Subsynchronous resonance is a condition that can exist in a power system where the network has natural frequencies that fall below the fundamental frequency of the generated voltages. Transient currents flowing in the ac network have two components; one component at the frequency of the driving voltages and another component at a frequency that depends entirely on the elements of the network.
For a network with only series resistance and inductance, an isolated transient, such as switching a load, will consist of a fundamental component and a de component that decays with a time constant that depends on the LIR ratio of the equivalent impedance between source and load. Since loads are frequently switched on and off, the transient currents usually appear as random noise, superimposed on the fundamental frequency currents.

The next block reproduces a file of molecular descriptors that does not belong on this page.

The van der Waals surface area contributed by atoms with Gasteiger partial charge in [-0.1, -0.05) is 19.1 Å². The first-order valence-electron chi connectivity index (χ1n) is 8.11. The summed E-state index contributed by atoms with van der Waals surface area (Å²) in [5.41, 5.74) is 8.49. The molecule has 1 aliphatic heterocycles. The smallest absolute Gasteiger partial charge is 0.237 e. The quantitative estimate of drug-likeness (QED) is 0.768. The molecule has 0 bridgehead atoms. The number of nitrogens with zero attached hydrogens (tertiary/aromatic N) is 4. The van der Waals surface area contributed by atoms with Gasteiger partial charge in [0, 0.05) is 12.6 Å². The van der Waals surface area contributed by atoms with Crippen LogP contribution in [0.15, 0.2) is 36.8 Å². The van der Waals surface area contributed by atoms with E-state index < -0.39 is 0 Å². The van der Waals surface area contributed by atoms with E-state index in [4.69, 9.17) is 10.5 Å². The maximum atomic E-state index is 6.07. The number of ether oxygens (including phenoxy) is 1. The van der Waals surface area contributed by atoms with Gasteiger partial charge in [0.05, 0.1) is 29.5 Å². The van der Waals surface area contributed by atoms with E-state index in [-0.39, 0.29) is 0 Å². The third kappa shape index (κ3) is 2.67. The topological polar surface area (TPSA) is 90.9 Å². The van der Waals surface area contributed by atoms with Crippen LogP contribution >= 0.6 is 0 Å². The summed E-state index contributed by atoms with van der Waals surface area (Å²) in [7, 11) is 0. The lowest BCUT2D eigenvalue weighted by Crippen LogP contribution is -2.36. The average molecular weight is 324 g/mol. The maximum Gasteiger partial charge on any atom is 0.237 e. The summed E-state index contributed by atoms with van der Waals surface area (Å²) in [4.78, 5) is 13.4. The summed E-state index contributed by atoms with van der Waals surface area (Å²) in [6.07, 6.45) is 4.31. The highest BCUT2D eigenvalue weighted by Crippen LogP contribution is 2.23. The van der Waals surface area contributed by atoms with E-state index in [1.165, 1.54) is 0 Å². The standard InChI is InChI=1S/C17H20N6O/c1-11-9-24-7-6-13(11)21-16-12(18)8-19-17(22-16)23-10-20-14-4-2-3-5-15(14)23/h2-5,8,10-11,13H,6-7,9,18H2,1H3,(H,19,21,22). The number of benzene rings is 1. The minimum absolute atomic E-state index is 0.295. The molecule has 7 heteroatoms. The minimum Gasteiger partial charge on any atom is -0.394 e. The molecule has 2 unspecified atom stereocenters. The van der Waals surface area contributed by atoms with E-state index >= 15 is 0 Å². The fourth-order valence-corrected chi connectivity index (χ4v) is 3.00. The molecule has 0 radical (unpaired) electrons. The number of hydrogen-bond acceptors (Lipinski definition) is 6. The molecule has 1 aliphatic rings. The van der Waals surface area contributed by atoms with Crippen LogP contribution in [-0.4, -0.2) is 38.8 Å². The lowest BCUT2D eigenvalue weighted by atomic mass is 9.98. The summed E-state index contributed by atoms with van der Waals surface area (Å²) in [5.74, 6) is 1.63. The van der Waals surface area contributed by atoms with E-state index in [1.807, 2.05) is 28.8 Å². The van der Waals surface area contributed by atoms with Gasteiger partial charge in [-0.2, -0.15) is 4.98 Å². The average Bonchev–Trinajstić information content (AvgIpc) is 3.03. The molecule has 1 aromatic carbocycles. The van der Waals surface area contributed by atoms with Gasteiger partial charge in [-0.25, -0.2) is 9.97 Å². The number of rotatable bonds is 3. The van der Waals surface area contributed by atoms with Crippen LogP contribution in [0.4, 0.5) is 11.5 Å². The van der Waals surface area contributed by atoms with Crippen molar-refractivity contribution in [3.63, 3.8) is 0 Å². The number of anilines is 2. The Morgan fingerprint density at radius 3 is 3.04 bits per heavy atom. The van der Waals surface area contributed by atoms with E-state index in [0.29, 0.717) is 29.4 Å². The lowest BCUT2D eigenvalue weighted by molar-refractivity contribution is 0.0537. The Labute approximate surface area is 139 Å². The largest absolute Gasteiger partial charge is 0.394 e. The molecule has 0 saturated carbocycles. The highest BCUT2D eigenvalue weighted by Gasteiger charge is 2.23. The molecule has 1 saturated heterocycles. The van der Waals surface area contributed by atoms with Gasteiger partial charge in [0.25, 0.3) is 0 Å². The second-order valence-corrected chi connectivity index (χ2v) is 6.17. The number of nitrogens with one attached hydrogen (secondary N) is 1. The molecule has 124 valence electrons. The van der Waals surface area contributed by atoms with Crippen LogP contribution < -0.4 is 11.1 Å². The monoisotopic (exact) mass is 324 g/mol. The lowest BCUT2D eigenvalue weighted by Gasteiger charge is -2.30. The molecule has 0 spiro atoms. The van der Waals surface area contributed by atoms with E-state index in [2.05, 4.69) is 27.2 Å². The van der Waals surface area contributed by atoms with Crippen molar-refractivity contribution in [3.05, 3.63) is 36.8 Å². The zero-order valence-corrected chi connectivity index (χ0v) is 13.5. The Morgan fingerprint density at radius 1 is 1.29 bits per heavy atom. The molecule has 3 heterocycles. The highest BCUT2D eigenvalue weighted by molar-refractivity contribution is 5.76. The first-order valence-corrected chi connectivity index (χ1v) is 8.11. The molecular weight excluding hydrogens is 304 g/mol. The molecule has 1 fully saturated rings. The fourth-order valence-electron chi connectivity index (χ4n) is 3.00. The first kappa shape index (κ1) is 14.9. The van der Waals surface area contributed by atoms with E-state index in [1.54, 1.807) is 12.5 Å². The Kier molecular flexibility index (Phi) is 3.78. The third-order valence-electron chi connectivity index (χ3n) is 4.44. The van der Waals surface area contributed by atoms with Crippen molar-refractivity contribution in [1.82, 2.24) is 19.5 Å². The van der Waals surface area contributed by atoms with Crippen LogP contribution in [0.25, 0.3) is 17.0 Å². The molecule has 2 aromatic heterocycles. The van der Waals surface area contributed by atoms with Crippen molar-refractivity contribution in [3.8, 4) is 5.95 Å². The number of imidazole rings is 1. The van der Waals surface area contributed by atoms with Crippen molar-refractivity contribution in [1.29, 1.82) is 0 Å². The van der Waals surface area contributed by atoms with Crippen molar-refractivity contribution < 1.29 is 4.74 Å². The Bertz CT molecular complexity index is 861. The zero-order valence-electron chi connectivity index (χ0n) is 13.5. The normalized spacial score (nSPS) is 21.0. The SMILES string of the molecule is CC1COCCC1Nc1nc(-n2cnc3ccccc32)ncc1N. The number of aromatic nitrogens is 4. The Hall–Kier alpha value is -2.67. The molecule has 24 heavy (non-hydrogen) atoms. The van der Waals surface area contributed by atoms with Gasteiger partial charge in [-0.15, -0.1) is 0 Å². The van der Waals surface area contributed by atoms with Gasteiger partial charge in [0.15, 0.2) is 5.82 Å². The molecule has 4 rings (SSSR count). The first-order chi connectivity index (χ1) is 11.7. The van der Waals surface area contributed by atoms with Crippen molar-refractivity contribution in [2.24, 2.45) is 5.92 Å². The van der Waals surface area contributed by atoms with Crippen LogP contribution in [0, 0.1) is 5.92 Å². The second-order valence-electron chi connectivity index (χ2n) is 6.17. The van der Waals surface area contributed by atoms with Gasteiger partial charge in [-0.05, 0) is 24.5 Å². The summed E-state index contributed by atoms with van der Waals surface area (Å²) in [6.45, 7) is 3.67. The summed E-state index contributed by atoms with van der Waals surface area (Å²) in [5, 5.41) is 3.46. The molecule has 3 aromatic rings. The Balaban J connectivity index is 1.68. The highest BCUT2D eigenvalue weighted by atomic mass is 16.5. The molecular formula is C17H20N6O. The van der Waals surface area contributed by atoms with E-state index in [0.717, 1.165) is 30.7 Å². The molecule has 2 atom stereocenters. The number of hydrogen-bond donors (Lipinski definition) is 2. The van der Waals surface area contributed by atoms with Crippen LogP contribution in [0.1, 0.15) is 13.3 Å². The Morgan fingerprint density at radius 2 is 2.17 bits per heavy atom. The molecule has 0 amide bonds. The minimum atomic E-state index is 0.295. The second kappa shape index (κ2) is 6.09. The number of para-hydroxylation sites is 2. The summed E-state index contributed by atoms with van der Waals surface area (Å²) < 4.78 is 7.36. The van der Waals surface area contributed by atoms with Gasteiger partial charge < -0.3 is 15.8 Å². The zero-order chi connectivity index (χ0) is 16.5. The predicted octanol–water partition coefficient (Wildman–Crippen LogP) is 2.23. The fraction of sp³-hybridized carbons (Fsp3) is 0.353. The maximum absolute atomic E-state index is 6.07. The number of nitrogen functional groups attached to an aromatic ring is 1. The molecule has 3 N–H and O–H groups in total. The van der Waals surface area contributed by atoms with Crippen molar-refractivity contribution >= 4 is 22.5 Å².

The addition of shunt capacitors to the network result in new natural frequencies of oscillation that are always greater than the fundamental frequency. In networks containing series capacitors, the currents will include oscillatory components with frequencies that depend on the relative magnitude of the transmission line Land C elements but have frequencies that are below the system’s fundamental frequency.
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